A typical B-S pulse is a large tip pulse (> 1200° if it were applied on resonance); however by virtue of being sufficiently off-resonant, the axis of the effective B
field is nearly parallel to B0
, i.e. nearly parallel to the longitudinal magnetization direction. As there is minimal perturbation of the longitudinal magnetization we assume the small-tip approximation (?
), meaning that simple Fourier analysis holds within the resonant band. In order to maximize ANR for a given pulse width, we are looking for the B-S pulse which generates the maximum B-S phase shift. Maximizing B-S phase shift is achieved by maximizing B-S pulse energy and minimizing B-S frequency offset (?). A key aspect of our pulse design methodology is the use of quadratic programming to design an equiripple high-stop filter that maximizes pulse power for defined values of pulse width, peak B1;max
, stopband ripple and stopband edge, described as follows:
are the N scaled samples of the fixed-duration RF pulse, I is the identity matrix, W is a DFT matrix evaluating the stopband performance of the pulse, δ
is the stopband ripple, B1;max
is the peak
expected to be used, Δt
is the duration of each RF sample so that total pulse width T
, and γ
is the gyromagnetic ratio. The minimization problem is solved using the quadratic programming solver provided by MATLAB (The Mathworks, Natick, USA). As the problem is not strictly convex, local minima are avoided by seeding the program with a Fermi window as an initial solution (?). With the above quadratic programming tool in place, the design strategy is to find the globally optimum B-S pulse, defined as the one that generates maximum B-S phase shift subject to the constraints. We use an exhaustive search strategy, described in the following set of steps:
- Define values for T (pulse width), δ (stopband ripple threshold), B1;max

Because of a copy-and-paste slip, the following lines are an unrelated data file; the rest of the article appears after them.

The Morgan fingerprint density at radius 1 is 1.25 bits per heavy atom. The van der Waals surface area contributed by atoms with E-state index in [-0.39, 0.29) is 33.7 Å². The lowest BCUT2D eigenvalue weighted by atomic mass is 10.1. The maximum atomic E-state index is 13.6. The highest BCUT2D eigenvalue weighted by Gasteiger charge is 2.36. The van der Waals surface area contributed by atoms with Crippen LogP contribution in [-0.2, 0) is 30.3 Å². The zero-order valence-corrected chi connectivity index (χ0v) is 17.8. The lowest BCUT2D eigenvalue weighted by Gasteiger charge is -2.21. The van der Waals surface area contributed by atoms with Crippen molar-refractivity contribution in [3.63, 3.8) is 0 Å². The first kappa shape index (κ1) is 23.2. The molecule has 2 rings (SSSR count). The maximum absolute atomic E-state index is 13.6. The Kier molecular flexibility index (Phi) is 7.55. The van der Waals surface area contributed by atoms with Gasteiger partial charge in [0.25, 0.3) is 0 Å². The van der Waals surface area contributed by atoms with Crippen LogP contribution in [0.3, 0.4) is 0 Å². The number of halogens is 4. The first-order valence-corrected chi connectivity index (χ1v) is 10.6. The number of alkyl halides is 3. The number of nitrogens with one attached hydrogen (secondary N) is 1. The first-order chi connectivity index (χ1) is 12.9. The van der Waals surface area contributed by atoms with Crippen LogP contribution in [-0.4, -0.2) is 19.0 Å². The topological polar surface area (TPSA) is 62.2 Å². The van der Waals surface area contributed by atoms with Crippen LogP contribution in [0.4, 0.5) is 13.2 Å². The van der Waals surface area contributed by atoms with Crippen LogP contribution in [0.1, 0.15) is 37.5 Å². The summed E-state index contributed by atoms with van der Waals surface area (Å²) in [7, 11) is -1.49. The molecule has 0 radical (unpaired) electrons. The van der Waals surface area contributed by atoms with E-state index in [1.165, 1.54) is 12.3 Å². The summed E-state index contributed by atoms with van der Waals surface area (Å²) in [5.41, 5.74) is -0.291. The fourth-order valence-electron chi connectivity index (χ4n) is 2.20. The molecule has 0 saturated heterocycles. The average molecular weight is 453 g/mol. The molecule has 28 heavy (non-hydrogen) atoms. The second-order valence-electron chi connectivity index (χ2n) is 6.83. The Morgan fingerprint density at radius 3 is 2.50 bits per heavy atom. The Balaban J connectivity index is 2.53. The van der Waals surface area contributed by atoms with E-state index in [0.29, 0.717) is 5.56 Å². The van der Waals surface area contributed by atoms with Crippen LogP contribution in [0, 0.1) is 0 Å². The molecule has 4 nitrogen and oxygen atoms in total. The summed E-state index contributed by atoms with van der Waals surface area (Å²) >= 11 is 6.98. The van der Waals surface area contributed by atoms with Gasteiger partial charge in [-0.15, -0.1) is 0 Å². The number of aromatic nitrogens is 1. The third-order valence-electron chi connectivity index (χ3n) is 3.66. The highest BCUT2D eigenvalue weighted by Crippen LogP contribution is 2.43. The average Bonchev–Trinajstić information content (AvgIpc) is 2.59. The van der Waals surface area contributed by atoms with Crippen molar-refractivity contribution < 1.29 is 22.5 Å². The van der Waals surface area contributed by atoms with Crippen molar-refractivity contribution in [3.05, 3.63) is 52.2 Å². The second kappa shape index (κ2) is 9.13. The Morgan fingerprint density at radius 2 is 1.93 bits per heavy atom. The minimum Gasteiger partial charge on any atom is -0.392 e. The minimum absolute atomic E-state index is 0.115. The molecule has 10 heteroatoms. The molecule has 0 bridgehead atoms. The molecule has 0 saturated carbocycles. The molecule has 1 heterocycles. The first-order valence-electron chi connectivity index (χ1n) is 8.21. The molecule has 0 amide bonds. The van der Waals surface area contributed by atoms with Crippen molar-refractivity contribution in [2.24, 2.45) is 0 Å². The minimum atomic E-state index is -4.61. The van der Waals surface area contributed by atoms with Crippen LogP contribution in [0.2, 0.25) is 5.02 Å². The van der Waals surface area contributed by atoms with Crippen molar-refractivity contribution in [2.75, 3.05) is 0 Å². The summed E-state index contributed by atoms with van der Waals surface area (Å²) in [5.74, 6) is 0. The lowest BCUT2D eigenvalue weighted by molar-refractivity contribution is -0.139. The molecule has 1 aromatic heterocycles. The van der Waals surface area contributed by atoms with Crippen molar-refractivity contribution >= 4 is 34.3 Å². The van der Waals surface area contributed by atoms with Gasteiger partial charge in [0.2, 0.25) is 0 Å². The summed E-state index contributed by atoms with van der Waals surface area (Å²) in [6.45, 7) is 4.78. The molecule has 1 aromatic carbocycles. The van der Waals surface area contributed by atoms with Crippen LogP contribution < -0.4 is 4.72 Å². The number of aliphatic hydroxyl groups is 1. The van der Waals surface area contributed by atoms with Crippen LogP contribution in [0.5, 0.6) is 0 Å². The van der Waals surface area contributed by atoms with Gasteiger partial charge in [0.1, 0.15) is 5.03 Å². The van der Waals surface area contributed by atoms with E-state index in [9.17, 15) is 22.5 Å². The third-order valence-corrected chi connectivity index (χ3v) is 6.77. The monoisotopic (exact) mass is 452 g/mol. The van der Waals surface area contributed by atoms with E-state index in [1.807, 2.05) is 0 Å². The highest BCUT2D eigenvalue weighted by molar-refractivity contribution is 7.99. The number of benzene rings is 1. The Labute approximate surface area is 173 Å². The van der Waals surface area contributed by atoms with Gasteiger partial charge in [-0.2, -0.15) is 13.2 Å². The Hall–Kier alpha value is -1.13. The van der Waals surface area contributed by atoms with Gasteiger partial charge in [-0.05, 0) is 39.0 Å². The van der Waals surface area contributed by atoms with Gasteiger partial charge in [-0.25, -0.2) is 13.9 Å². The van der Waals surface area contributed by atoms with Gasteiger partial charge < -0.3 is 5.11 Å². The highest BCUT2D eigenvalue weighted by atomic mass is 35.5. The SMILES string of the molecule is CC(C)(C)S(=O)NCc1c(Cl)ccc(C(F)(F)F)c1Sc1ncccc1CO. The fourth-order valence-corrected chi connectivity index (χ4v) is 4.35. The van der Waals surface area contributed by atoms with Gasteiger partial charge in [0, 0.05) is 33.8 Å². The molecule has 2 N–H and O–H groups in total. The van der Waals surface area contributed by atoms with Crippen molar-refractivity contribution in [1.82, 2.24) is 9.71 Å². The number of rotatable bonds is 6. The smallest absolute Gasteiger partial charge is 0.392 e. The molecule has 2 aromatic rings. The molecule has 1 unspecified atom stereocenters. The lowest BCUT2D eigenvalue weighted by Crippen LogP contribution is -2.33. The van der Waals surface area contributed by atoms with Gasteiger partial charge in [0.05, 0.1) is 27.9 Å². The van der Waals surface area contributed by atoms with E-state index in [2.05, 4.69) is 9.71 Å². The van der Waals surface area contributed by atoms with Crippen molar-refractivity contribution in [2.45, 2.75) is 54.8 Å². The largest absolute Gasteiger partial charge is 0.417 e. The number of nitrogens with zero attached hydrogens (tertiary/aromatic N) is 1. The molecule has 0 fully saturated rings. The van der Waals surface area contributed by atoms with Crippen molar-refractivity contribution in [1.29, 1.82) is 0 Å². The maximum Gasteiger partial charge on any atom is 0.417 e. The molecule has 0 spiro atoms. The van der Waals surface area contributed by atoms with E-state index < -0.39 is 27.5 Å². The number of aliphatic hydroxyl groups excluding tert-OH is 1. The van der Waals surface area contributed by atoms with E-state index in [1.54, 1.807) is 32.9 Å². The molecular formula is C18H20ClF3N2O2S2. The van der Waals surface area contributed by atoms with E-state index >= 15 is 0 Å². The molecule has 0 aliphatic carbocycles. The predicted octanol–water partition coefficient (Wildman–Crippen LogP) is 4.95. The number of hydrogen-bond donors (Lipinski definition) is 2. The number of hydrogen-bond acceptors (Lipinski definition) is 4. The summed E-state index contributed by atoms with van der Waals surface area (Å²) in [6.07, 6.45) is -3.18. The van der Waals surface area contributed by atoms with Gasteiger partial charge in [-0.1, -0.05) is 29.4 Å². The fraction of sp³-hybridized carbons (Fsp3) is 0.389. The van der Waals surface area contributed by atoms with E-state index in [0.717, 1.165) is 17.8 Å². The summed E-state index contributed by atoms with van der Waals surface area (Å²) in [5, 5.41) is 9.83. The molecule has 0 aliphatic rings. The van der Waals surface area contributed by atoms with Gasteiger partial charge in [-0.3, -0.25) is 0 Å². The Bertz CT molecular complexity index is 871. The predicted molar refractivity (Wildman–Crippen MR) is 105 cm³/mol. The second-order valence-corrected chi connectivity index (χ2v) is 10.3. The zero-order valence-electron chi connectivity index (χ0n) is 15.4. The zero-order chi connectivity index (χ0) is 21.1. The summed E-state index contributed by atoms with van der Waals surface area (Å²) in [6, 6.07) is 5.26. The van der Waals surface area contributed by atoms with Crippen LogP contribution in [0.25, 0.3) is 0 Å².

- Start of design loop: set value of stopband edge (initial value: 1 kHz)
- Using quadratic programming, design high-stop filter with stopband edge set in step 2, subject to constraints set in step 1
- Perform Bloch simulation to find true stopband edge accounting for minor inaccuracy in small-tip approximation
- Modulate the pulse off-resonance by an amount equal to true stopband edge + 600 Hz assuming on-resonance band of interest is ±600 Hz
- Perform second Bloch simulation on frequency-offset pulse to evaluate B-S shift
- Record value of B-S shift
- Cycle back to step 2, increase stopband edge by 10 Hz, and repeat steps 2–8 until complete nominal stopband edge range has been spanned (1–4 kHz)
- Search the complete nominal stopband edge range for ”globally optimal” B-S pulse, defined as the one with maximum B-S phase shift.
Optional: Repeat entire cycle (steps 1–9) for different value of T (and possibly also different δ or B1;max values)
shows a schematic diagram showing the time- and frequency-domain representations of low, mid and high value stopband edge pulses, and how they differ in terms of B-S shift. To compare different pulses with different pulse widths, we have to consider two factors. First, in a given TR, SAR will be mostly proportional to the B-S pulse energy assuming that the excitation pulse is small and its contribution to SAR can be neglected compared to the B-S pulse. Therefore, we define the intrinsic B-S pulse efficiency as B-S phase shift divided by B-S pulse energy. This efficiency metric allows us to compare B-S pulses of different pulse widths under the condition of constant SAR. The second factor is the additional echo time caused by the insertion of B-S pulse into the pulse sequence. To account for the magnitude signal loss during the B-S pulse, and therefore the loss in